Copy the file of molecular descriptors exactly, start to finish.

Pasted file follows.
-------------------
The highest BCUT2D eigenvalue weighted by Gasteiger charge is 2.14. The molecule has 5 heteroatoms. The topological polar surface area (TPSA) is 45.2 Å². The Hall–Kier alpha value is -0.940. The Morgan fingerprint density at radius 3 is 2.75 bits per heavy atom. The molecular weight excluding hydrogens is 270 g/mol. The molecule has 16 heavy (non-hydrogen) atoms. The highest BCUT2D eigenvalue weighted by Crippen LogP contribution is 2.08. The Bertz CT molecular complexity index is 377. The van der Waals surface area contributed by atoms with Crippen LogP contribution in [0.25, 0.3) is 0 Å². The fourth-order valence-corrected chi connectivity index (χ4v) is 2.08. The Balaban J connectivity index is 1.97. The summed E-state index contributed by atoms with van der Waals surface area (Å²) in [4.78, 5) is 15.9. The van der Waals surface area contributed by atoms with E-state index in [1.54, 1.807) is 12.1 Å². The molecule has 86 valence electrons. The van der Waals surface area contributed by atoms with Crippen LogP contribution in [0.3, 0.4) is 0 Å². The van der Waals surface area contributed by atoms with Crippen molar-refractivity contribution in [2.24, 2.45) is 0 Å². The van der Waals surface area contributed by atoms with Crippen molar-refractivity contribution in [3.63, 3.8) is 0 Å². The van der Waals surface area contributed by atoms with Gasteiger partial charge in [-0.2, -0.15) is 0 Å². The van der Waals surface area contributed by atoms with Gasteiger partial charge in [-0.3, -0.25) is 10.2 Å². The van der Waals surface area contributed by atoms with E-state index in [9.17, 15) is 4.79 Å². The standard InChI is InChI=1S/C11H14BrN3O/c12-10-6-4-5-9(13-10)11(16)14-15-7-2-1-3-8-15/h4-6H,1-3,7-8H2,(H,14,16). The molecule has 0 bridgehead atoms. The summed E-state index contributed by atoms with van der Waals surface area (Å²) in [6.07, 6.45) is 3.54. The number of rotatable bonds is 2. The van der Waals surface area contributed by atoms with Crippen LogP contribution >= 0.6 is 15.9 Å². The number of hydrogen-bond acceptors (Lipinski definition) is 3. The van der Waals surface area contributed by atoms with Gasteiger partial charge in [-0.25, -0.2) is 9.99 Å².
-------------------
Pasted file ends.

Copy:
The highest BCUT2D eigenvalue weighted by Gasteiger charge is 2.14. The molecule has 5 heteroatoms. The topological polar surface area (TPSA) is 45.2 Å². The Hall–Kier alpha value is -0.940. The Morgan fingerprint density at radius 3 is 2.75 bits per heavy atom. The molecular weight excluding hydrogens is 270 g/mol. The molecule has 16 heavy (non-hydrogen) atoms. The highest BCUT2D eigenvalue weighted by Crippen LogP contribution is 2.08. The Bertz CT molecular complexity index is 377. The van der Waals surface area contributed by atoms with Crippen LogP contribution in [0.25, 0.3) is 0 Å². The fourth-order valence-corrected chi connectivity index (χ4v) is 2.08. The Balaban J connectivity index is 1.97. The summed E-state index contributed by atoms with van der Waals surface area (Å²) in [4.78, 5) is 15.9. The van der Waals surface area contributed by atoms with E-state index in [1.54, 1.807) is 12.1 Å². The molecule has 86 valence electrons. The van der Waals surface area contributed by atoms with Crippen LogP contribution in [0.3, 0.4) is 0 Å². The van der Waals surface area contributed by atoms with Crippen molar-refractivity contribution in [2.24, 2.45) is 0 Å². The van der Waals surface area contributed by atoms with Crippen molar-refractivity contribution in [3.63, 3.8) is 0 Å². The van der Waals surface area contributed by atoms with Gasteiger partial charge in [-0.2, -0.15) is 0 Å². The van der Waals surface area contributed by atoms with Gasteiger partial charge in [-0.3, -0.25) is 10.2 Å². The van der Waals surface area contributed by atoms with E-state index in [9.17, 15) is 4.79 Å². The standard InChI is InChI=1S/C11H14BrN3O/c12-10-6-4-5-9(13-10)11(16)14-15-7-2-1-3-8-15/h4-6H,1-3,7-8H2,(H,14,16). The molecule has 0 bridgehead atoms. The summed E-state index contributed by atoms with van der Waals surface area (Å²) in [6.07, 6.45) is 3.54. The number of rotatable bonds is 2. The van der Waals surface area contributed by atoms with Crippen LogP contribution >= 0.6 is 15.9 Å². The number of hydrogen-bond acceptors (Lipinski definition) is 3. The van der Waals surface area contributed by atoms with Gasteiger partial charge in [-0.25, -0.2) is 9.99 Å².